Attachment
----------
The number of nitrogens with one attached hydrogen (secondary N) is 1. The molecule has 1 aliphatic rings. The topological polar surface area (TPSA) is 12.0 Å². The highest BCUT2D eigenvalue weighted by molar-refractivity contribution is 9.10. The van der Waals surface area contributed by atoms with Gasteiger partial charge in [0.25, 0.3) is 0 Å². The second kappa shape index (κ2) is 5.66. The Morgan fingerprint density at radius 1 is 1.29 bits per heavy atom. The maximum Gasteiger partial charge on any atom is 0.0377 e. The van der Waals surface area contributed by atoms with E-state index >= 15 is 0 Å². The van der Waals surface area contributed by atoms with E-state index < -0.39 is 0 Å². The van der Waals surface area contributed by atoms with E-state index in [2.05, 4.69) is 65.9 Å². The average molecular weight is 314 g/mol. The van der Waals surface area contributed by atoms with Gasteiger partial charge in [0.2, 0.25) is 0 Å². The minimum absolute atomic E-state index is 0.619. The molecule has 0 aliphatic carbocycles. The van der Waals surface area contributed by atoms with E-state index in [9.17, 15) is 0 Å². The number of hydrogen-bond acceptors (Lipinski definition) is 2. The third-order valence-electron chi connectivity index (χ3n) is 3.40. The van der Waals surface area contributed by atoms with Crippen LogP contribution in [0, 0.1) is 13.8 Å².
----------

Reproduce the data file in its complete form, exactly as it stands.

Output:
The number of nitrogens with one attached hydrogen (secondary N) is 1. The molecule has 1 aliphatic rings. The topological polar surface area (TPSA) is 12.0 Å². The highest BCUT2D eigenvalue weighted by molar-refractivity contribution is 9.10. The van der Waals surface area contributed by atoms with Gasteiger partial charge in [0.25, 0.3) is 0 Å². The second kappa shape index (κ2) is 5.66. The Morgan fingerprint density at radius 1 is 1.29 bits per heavy atom. The maximum Gasteiger partial charge on any atom is 0.0377 e. The van der Waals surface area contributed by atoms with E-state index >= 15 is 0 Å². The van der Waals surface area contributed by atoms with E-state index < -0.39 is 0 Å². The van der Waals surface area contributed by atoms with E-state index in [2.05, 4.69) is 65.9 Å². The average molecular weight is 314 g/mol. The van der Waals surface area contributed by atoms with Gasteiger partial charge in [0.2, 0.25) is 0 Å². The minimum absolute atomic E-state index is 0.619. The molecule has 0 aliphatic carbocycles. The van der Waals surface area contributed by atoms with E-state index in [9.17, 15) is 0 Å². The number of hydrogen-bond acceptors (Lipinski definition) is 2. The third-order valence-electron chi connectivity index (χ3n) is 3.40. The van der Waals surface area contributed by atoms with Crippen LogP contribution in [0, 0.1) is 13.8 Å².